Darlene Twyman-Hill says
I have a gorgeous smart happy socialized Healthy and fully pee pad trained she’s a blessing for me. I have arthritis and fibromyalgia so my doctor suggested a teacup dog. Boy was he correct. I have very few flare ups do to her size. This is the best dog I could have ever purchased. Oh and did I tell you that she’s not a yapped. She only barks is someone is at the door
Cindy Stankus says
I am looking for a female teacup maltipoo not to get over 5#. I do not want white. Prefer blonde or light brown. Live in Atlanta.
Stacy Williams says
I am looking to buy a tea cup Maltipoo, I live alone & would like it for a emotional support dog.
I have a teacup maltipoo. She is 3.8 pounds. She is so smart and was top of her class in all of her training. She completely house trained in one week at 8 weeks old. She looks very healthy but a very picky eater I feed her farmers dog food. She has a lot of energy and loves everyone. ❤️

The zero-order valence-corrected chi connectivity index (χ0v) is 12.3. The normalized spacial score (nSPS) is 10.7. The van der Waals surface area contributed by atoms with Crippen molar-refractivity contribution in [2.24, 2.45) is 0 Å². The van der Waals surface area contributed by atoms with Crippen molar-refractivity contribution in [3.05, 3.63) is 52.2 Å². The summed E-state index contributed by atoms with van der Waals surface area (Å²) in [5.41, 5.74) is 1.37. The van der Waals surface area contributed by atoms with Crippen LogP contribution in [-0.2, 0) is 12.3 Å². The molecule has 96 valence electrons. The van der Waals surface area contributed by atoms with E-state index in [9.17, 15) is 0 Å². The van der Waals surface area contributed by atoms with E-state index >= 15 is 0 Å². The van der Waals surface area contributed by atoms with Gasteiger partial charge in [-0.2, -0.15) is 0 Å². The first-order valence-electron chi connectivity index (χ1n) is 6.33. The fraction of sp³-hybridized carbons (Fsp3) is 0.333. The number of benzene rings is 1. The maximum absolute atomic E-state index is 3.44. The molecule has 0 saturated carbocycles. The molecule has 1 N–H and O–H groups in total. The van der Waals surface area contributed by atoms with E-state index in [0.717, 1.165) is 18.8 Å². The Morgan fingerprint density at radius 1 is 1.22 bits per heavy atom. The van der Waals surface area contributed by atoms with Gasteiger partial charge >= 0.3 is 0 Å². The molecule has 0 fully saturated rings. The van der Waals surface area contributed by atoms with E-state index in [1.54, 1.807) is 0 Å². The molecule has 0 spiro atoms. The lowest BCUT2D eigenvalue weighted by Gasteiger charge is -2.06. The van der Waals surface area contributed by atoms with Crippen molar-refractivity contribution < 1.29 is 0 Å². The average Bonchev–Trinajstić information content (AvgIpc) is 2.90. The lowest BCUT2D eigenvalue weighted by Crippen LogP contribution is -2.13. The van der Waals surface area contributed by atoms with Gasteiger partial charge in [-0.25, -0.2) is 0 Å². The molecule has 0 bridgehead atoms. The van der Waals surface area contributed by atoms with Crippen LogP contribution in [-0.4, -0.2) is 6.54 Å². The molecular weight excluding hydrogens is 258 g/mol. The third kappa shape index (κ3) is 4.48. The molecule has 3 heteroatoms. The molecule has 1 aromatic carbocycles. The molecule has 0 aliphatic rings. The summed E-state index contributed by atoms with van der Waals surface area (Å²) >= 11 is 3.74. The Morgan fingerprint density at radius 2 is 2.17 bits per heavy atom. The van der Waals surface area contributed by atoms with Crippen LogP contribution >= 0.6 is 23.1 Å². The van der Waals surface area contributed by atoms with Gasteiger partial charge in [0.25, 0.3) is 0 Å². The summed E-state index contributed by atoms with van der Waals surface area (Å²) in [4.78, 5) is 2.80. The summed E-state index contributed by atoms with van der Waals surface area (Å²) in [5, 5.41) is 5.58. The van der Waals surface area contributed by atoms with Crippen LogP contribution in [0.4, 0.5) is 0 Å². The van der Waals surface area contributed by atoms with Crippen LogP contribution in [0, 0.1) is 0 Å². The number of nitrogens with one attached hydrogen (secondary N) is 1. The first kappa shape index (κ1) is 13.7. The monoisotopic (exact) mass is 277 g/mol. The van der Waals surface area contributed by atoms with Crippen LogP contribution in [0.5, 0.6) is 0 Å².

Colleen Barber says
I am looking for a tiny puppy…
Marlys Schneider says
How much is a Teacup Maltipoo?
I am a healthy widow alone in an apartment . Lots of room for a little guy to play. I live in Social
Security, so can’t afford a big price.
I need companionship, and would take VERY. GOOD care of him or her. Please consider a discount. Thank you.
cynthia arrington says
Looking for a multi poo in the mentor area